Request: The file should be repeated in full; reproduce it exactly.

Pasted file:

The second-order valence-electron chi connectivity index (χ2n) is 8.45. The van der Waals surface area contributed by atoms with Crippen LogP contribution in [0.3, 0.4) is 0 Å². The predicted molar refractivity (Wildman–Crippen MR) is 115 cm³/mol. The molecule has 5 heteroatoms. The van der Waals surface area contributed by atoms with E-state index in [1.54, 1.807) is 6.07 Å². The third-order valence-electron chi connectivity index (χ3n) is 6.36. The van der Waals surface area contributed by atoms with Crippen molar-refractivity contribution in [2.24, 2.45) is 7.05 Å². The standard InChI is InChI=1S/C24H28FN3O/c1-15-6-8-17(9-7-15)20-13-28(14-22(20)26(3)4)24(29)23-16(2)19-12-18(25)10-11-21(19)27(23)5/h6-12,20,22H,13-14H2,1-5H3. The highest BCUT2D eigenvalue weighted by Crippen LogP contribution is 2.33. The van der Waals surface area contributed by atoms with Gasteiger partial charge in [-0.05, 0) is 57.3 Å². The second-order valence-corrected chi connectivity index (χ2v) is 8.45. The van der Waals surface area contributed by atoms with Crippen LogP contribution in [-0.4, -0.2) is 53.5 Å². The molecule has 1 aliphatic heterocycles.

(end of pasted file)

The second-order valence-electron chi connectivity index (χ2n) is 8.45. The van der Waals surface area contributed by atoms with Crippen LogP contribution in [0.3, 0.4) is 0 Å². The predicted molar refractivity (Wildman–Crippen MR) is 115 cm³/mol. The molecule has 5 heteroatoms. The van der Waals surface area contributed by atoms with E-state index in [1.54, 1.807) is 6.07 Å². The third-order valence-electron chi connectivity index (χ3n) is 6.36. The van der Waals surface area contributed by atoms with Crippen molar-refractivity contribution in [2.24, 2.45) is 7.05 Å². The standard InChI is InChI=1S/C24H28FN3O/c1-15-6-8-17(9-7-15)20-13-28(14-22(20)26(3)4)24(29)23-16(2)19-12-18(25)10-11-21(19)27(23)5/h6-12,20,22H,13-14H2,1-5H3. The highest BCUT2D eigenvalue weighted by Crippen LogP contribution is 2.33. The van der Waals surface area contributed by atoms with Gasteiger partial charge in [-0.05, 0) is 57.3 Å². The second-order valence-corrected chi connectivity index (χ2v) is 8.45. The van der Waals surface area contributed by atoms with Crippen LogP contribution in [-0.4, -0.2) is 53.5 Å². The molecule has 1 aliphatic heterocycles.